A14/A12: shock closure statistics

THE A14 and A12 are Suffolk's busiest roads and when they are closed because of crashes it not only brings chaos for motorists, but also a huge impact on the county's economy.

THE A14 and A12 are Suffolk's busiest roads and when they are closed because of crashes it not only brings chaos for motorists, but also a huge impact on the county's economy.

In the next two decades the amount of traffic will increase dramatically - and solutions need to be found.

RICHARD CORNWELL investigates

CRASHES have completely closed the busy A14 and A12 roads in Suffolk for more than 340 hours in the past two years - a staggering 14 days in total.


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In addition, the two main road arteries, which are the lifeblood of the county's traffic network, have also suffered more than 300 hours of being cut down from two lanes to one because of accidents.

Highways Agency figures released after a Freedom of Information request by the Evening Star show there have been more than 150 accidents - equating to nearly one every four days - which have partially or totally closed the two roads in Suffolk in the past two years.

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Hundreds of thousands of motorists have been caught up in the ensuing traffic chaos which often leaves towns and villages clogged by traffic as drivers seek alternative routes.

Last week the road was closed twice.

The A14 Orwell Bridge was shut for more than three hours after a pile-up involving a car, lorry and a van, which caused gridlock around Ipswich.

The following day there was more chaos and six-mile tailbacks after two cars crashed at Higham on the A14.

Suffolk police said the top priority in dealing with any crash must be getting medical help to casualties and freeing trapped people and it is not always a quick or easy process.

Then detailed investigations have to be held into the cause of the accident in case of a prosecution, coroner's inquest or future safety to prevent similar incidents - processes which take hours.

Sometimes delays in setting up diversions and directing traffic are caused because Highways Agency staff are caught up in the tailbacks as they try to reach the scene as do not have blue light emergency access.

Most of the incidents have affected the A14 and the majority have involved lorries - fuelling further the arguments for increasing railfreight and getting more trucks off the roads, especially with one million more trucks set to use the road every year when Felixstowe port expands.

The majority of the longer closures, when the road has been completely blocked in one direction, have involved HGVs, with fatal accidents closing it for anywhere between seven and 12 hours.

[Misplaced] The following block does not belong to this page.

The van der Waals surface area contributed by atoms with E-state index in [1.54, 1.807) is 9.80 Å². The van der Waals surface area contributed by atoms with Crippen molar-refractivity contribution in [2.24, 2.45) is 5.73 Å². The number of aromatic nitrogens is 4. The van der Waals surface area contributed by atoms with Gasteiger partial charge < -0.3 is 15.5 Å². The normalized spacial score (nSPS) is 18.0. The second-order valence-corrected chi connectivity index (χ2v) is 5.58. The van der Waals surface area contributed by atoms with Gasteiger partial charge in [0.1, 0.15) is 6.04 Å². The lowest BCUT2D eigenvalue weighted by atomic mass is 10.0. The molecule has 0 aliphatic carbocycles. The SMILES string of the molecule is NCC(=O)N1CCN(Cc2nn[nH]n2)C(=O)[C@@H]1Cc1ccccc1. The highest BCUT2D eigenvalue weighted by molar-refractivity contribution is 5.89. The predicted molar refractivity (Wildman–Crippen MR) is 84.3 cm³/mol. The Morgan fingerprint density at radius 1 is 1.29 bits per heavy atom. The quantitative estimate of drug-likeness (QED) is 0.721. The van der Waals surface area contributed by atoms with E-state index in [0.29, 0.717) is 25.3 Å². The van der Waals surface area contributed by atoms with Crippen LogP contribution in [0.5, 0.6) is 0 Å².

Of the 300-plus hours when incidents have blocked one lane, the vast majority of have been closures of the A14 Port of Felixstowe Road during Operation Stack when lorries are parked on the dual carriageway when the dock is closed due to high winds.

John Pearman, divisional director of traffic operations for the Highways Agency, said it was not possible to tell how much the closures had cost.

He said: “If the incident has resulted in damage to the network, typically the need for resurfacing or safety fence repairs, then our contractor is paid to carry out the work and the agency seeks to recover those costs from the insurance company covering the driver.”

N Is the A14 closed too often and for too long? What do you think is the solution? Write to Your Letters, Evening Star, 30 Lower Brook Street, Ipswich, IP4 1AN, or e-mail EveningStarLetters@eveningstar.co.uk

May 14, 2005: Eastbound carriageway closed at Haughley Bends after fatal accident involving one car - road closed for eight hours.

May 23, 2005: Westbound at Claydon after accident involving two lorries and a car. Lorry driver trapped 90 minutes and had to have foot amputated to allow his release. Road closed ten hours.

June 20, 2005: A14 exit near A1156 closed for three hours 42 minutes after multi-vehicle pile-up.

August 2, 2005: Car drove into the back of a lorry on the A14 at Stowmarket, just east of A1120 junction - one lane closed nine hours 15 minutes.

September 5, 2005: Parcel lorry overturned at Trimley interchange - road blocked for four and a half hours.

September 7, 2005: Road closed for 12 hours after lorry driver died after his vehicle collided with the wall of the Nacton railway bridge.

October 24, 2005: Trimley interchange - lorry overturned and damaged 100 metres of crash barriers. Road closed 23 hours.